Beijing declared AI censorship content

Beijing declared AI censorship content

China’s tech giants have released ChatGPT clones. This prompted Beijing to introduce suggestions for research, development, and utilization of generative AI chatbots. However, these rules do not address the question of whether or not these technologies can abide by socialist values.

Yesterday, the Cyberspace Administration of China released a draft of Administrative Measures for Generative Artificial Intelligence Services outlining twenty-one points. In particular, such services must demonstrate adherence to the core values of socialism. They must be without content that could potentially undermine state power, the socialist system, or encourage the severance of the country. China won’t allow content that may disrupt economic and social order, such as violence, obscene, pornographic, and false information.

The document strictly bans any promotion of terrorism, extremism, ethnic animosity, and discrimination. Designers of AI tools are responsible for ensuring that any racial, ethnic, religious, national, regional, gender, and age-based discrimination is averted through the judicious choice of training data, algorithm design, and other modifications.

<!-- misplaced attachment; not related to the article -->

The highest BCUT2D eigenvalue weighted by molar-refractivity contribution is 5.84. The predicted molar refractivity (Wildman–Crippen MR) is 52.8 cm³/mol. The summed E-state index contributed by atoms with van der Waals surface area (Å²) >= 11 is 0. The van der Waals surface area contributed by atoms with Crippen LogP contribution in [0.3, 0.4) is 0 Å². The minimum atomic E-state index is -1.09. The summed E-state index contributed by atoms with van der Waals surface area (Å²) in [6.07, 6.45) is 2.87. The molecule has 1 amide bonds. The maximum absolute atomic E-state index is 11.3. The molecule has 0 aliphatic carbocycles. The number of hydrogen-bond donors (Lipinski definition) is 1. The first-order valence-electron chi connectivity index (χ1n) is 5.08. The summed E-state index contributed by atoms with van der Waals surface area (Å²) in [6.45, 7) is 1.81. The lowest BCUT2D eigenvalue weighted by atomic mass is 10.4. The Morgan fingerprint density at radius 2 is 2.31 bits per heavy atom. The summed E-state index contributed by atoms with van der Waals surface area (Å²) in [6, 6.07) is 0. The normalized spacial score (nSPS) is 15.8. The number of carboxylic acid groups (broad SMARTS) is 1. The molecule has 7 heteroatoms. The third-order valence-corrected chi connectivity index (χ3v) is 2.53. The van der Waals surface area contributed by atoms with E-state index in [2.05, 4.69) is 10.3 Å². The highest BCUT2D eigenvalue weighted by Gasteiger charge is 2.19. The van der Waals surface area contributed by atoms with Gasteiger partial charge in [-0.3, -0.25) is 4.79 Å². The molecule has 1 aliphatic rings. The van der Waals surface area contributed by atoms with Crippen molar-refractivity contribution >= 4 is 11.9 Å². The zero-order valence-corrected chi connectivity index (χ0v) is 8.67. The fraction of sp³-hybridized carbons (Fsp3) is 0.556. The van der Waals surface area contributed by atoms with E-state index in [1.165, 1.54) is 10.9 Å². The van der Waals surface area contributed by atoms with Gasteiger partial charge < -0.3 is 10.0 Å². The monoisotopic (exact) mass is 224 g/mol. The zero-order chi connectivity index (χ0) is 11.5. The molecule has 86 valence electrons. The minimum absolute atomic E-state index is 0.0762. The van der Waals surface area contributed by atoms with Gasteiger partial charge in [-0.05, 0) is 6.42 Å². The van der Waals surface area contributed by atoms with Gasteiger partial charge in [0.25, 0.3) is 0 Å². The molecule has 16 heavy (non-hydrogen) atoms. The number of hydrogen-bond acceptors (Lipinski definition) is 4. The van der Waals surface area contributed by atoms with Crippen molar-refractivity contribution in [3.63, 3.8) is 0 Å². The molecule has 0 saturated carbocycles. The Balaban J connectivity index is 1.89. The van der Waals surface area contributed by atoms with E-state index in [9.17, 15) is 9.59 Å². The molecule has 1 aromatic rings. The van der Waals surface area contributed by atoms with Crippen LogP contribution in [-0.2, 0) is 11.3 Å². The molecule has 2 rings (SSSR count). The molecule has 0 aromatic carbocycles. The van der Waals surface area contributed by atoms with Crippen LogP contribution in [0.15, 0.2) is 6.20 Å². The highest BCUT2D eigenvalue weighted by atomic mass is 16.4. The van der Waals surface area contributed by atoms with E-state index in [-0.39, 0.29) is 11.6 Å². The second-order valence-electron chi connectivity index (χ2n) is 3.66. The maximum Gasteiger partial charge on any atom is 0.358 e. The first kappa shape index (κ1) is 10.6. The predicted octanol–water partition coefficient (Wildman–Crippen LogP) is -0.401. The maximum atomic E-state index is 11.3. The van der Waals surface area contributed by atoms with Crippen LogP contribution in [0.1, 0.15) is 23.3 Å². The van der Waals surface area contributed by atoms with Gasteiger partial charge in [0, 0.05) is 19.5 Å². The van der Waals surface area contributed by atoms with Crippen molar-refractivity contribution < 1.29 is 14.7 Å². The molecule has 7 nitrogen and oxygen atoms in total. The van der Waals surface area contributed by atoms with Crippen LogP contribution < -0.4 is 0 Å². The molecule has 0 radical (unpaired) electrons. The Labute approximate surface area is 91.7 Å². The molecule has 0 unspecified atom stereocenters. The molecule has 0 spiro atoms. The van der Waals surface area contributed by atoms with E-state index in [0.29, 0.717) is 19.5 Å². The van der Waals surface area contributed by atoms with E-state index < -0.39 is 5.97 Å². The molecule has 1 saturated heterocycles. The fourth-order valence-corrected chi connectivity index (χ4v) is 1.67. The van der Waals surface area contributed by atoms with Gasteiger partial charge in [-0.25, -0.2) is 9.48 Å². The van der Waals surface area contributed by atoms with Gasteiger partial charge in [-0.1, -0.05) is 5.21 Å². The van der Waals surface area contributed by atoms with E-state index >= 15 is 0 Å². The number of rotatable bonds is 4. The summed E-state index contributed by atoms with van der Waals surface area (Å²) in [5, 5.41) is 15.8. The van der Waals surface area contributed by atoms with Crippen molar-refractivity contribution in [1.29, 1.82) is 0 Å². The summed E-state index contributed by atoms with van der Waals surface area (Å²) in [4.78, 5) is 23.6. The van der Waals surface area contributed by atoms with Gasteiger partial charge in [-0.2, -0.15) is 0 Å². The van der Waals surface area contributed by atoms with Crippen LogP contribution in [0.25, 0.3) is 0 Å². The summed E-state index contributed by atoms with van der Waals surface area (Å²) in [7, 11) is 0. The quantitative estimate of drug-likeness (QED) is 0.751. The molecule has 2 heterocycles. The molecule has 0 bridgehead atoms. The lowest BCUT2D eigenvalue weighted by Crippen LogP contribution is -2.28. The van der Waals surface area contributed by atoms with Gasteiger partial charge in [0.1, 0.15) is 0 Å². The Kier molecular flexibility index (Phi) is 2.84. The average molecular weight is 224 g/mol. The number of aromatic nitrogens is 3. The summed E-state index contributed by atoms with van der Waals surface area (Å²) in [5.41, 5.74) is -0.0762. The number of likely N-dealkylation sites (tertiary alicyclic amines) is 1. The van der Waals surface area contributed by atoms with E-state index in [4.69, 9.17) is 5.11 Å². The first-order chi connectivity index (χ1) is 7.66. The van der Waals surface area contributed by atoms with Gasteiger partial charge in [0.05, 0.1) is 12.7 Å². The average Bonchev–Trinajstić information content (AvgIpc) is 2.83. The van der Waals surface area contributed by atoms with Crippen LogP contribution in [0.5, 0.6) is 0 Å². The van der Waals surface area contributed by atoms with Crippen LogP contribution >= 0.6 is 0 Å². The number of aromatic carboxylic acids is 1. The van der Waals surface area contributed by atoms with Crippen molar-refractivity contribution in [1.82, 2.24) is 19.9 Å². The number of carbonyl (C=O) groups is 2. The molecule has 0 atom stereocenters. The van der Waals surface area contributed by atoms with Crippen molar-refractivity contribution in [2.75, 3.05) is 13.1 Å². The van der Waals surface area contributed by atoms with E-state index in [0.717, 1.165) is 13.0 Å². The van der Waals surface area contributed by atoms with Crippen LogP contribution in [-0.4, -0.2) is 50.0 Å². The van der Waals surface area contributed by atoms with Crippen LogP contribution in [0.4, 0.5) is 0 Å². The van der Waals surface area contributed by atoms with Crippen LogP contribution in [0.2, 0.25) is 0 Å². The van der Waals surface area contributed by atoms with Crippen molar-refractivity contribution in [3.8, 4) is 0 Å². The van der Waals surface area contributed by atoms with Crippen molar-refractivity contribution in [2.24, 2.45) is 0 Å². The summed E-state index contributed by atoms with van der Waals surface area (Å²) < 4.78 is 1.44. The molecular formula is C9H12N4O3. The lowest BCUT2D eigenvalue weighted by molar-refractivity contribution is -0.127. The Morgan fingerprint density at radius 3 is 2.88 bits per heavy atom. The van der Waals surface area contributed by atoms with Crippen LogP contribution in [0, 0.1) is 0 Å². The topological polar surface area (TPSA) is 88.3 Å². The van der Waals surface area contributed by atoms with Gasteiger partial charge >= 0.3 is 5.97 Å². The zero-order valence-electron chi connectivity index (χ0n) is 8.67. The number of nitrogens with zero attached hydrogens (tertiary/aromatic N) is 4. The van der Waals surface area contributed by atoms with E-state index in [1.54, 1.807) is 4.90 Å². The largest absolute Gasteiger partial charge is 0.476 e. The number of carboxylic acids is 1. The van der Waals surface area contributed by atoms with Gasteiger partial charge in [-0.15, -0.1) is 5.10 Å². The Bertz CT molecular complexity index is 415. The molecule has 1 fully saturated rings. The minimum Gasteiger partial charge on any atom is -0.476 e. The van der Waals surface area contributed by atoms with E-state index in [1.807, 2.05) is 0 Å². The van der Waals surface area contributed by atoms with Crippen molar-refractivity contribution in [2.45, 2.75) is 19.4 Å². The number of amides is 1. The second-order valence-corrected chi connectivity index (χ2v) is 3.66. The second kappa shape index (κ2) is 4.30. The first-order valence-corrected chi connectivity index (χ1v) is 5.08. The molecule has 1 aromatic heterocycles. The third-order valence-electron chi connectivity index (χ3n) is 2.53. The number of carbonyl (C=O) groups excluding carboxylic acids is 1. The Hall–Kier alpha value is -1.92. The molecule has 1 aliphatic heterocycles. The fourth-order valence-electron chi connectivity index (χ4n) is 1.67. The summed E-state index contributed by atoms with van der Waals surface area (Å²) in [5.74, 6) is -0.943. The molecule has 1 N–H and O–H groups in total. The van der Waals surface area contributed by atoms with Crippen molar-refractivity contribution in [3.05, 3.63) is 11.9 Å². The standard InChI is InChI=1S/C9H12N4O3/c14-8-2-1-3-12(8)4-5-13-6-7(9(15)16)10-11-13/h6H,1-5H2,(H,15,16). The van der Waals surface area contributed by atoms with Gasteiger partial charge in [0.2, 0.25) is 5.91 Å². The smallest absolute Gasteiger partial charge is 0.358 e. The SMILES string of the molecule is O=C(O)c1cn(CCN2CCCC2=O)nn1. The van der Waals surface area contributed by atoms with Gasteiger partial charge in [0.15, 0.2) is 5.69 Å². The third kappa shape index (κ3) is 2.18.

Users must sign up with their authentic name. Moreover, those who give AI services, or aid others in doing so, will be the creator of the content. The producer is in charge of any applicable privacy regulations – including those pertaining to personal information.

China encourages the growth of AI despite challenges in technological development

The CAC stated that the state encourages the growth and utilization of AI algorithms and frameworks.

The Beijing Municipal Bureau of Economy and Information Technology has apparently backed up the claims made, as showed by the declared initiative to aid in creating Artificial Intelligence models and open source frameworks in February.

It will prove difficult realization of Beijing’s aspirations since the requested technology is still in its infancy and sometimes prone to errors. This way, it will limit access to data models that could prevent such mistakes from occurring in the first place.

Last month, Baidu unveiled its ERNIE model, which caused controversy due to its unsuccessful handling of simple requests and the noticeable censorship of politically sensitive material.